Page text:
DUBAI: Though small businesses the world over face numerous problems, access to finance and cash flow may figure as the biggest challenges before them.
According to a report, more than 80 per cent of the cause behind the small businesses failing in the UAE is cash flow. Debt collection which is at the heart of cash flow continues to be a challenge for companies operating in the UAE, which ranks as one of the most difficult countries for collecting debt, just behind Saudi Arabia, in a recent poll conducted by international credit insurance company Euler Hermes.
Small to medium-sized enterprises (SMEs) comprise a big majority of the total enterprise population in the UAE. While securing timely payment from clients and customers is critical for businesses of all sizes, non-payment or late payment can be especially challenging for SMEs who may lack the free cash flow or finance facilities larger companies can draw upon to manage short-term cash flow issues, according to a report appeared in ameinfo.com.
Formal pursuit of debts in local court and arbitration forums can also be time-consuming and costly, with the prospects of successful enforcement far from guaranteed. The consequences of non-payment or late payment for an SME can, and often does, make its survival a growing concern, ameinfo.com quotes the report as saying.
Andrew Morris, Partner at Banks Legal, a UAE-based legal consulting firm, urges SMEs to continually review the different elements involved in contracting and credit control, from a legal perspective, to ensure they are putting themselves in the best position to mitigate exposure to bad debts.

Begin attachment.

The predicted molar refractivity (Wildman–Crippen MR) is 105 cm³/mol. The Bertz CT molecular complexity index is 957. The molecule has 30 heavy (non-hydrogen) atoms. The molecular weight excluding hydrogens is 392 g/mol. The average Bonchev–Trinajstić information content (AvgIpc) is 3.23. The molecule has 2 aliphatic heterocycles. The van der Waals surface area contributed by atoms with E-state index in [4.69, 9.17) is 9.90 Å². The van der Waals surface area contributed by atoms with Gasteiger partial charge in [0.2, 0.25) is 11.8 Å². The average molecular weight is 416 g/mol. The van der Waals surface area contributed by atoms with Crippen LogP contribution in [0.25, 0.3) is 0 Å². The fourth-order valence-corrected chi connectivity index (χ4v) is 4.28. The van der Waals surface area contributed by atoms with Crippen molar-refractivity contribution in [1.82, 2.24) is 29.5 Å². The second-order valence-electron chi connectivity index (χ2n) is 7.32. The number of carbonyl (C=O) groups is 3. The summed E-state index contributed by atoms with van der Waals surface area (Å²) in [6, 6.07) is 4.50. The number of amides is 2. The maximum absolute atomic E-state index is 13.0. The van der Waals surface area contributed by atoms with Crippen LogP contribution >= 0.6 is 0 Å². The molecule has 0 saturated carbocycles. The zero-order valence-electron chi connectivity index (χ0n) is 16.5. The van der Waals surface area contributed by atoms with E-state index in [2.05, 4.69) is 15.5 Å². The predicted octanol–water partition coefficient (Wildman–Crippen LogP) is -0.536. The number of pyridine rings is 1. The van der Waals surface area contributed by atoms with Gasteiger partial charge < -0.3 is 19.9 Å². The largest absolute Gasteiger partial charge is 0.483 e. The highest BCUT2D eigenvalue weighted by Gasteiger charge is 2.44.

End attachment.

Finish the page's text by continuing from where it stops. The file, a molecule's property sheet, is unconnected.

Pre-contract/ contract formation
Assessing the creditworthiness of a client or customer and pre-contract can be invaluable in anticipating potential payment issues, even before a contract is signed. Similarly, understanding whether the client or customer has a track record of late payment can be helpful in mitigating this issue, whether in terms of controlling the credit extended or in terms of the protections that need to be built into your contract.
It is often the case that contracts, once signed, are filed away in the bottom drawer and only referred to when things go wrong. Active contract management can go a long way to reducing the risk of a dispute arising and to limiting exposure to late payment and non-payment. Being clear on the contractual terms and conditions regarding delivery of goods and services, timing and method of payment and planning for these accordingly can help mitigate this issue to a good extent.
Identifying variations to the contract early, maintaining full and accurate records of all correspondence and documentation generated during the performance of the contract, including safe filing of original documents, etc should be given priority.